<manumanumanu>ecraven: nah... It is easier just modelling it after how chez does it. I can even do it as a procedure, since I suspect peval will inline everything it can
<manumanumanu>ecraven: but without pointer support, since guile can already dereference pointers and has a special representation for them.
<manumanumanu>does guile do cross-module inlining?
<manumanumanu>nope. not yet :) I'll work around it with a macro.
<dsmith-work>Happy Friday, Guilers!!
<wingo>good evening guilefolk
<cmaloney>Good evening
<cmaloney>ACTION got Guile working on a PocketBeagle a few weeks back and it tickles me that Ihave scheme in my pocket
<cmaloney>(though right now it still needs a computer to power it / interface)
<cmaloney>though compiling all of the scheme files about desoldered the processor from the board from how hot it was getting. :)
<wingo>yeah the compiler thing is a little irritating :P
<amz3>I wonder how people do to hack on guile with that compilation phase, it's very slow cycle of dev
<wingo>on guile itself or things on top of guile?
<wingo>did things improve with 2.0.3?
<amz3>on guile itself
<amz3>it's ok on top of guile
<wingo>ACTION nod
<amz3>I don't know if things improved with guile 2.2.3
<wingo>in guile itself, it's knowing what needs a full rebuild and what can work with a partial rebuild
<wingo>anyway i spend a lot more time editing, compared to compiling
<amz3>that said I use guile 2.2.3.
<cmaloney>Yeah, the compilation is a one-time pain
<cmaloney>and with packaging I don't notice it
<cmaloney>I mean, how many folks compile gcc from scratch or just rely on packaged versions?
<cmaloney>(probably not the right channel to show how lazy one is with compiling gcc from scratch but w/e. I got nothing to lose)
<bavier>I've been having some fun lately poking around with guile's assembler and linker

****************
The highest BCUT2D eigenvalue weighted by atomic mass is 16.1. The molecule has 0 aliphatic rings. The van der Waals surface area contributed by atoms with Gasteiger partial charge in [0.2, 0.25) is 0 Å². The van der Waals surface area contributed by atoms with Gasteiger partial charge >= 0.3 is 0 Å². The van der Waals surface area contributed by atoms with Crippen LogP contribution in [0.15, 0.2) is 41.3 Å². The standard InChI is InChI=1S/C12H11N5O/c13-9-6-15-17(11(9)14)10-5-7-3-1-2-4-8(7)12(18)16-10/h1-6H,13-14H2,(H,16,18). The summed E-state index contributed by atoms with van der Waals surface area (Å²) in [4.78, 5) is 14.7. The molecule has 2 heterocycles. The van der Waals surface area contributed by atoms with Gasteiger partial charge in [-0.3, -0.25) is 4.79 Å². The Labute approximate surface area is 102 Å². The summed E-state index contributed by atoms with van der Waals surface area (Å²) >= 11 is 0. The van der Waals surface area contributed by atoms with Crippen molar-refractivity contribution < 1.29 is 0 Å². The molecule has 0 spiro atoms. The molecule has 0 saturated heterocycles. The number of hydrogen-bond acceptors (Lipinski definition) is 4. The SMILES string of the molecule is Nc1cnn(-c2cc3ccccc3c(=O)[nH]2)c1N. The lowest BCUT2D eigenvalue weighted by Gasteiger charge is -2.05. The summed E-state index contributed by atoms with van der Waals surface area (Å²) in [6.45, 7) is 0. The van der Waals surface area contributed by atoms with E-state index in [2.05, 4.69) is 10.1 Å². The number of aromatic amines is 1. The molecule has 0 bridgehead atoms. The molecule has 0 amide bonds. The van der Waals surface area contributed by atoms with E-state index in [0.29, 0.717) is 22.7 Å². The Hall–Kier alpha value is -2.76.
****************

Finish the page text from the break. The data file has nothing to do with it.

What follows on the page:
<daviid>fiw, i never find working with guile was slow, it compiles my scheme apps files pretty fast. then, I extensively use geiser we developing, so C-x C-e over the procedure (or procedures) I'm working on, which is instantaneous... the develpoment cycle with static languages, rru over static languages (kawa, clojure) is a ton heavier and really boring actually... working on heavy projects using guile is a charm, for me
<dsmith-work>cmaloney: I used to build gcc. Part of using buildroot for embedded.
<dsmith-work>Of course you need to tune your makfiles so a simple make clean doesn't wipe it out.
<dsmith-work>But out jenkins build machine would start from a clean checkout, and so build gcc.
<dsmith-work>Along with the clib and everything else.
<cmaloney>Yeah, in that case it makes sense
<dsmith-work>But even with all that, it only took about 45 minutes.
<dsmith-work>To go from a checkout to an installation image.
<dsmith-work>YEah, building guile from git source is slow. Building from a release tarball is better.
<dsmith-work>cmaloney: I greatly enjoyed your description of that small machine the other day!
<dsmith-work>I've never been on anything *that* small. But I have worked with only 127 bytes of ram. And part of that was stack.
<cmaloney>dsmith-work: Heh
<cmaloney>Yeah, I remember the Atari 2600 had a ridiculously small amount of memory
<cmaloney>on the order of a few hundred bytes
<cmaloney>128 bytes of run-time data
<dsmith-work>Had a windowed eprom
<dsmith-work>2K bytes of code space. Fun!
<cmaloney>with some older programmer yelling that it was a luxury to have 2K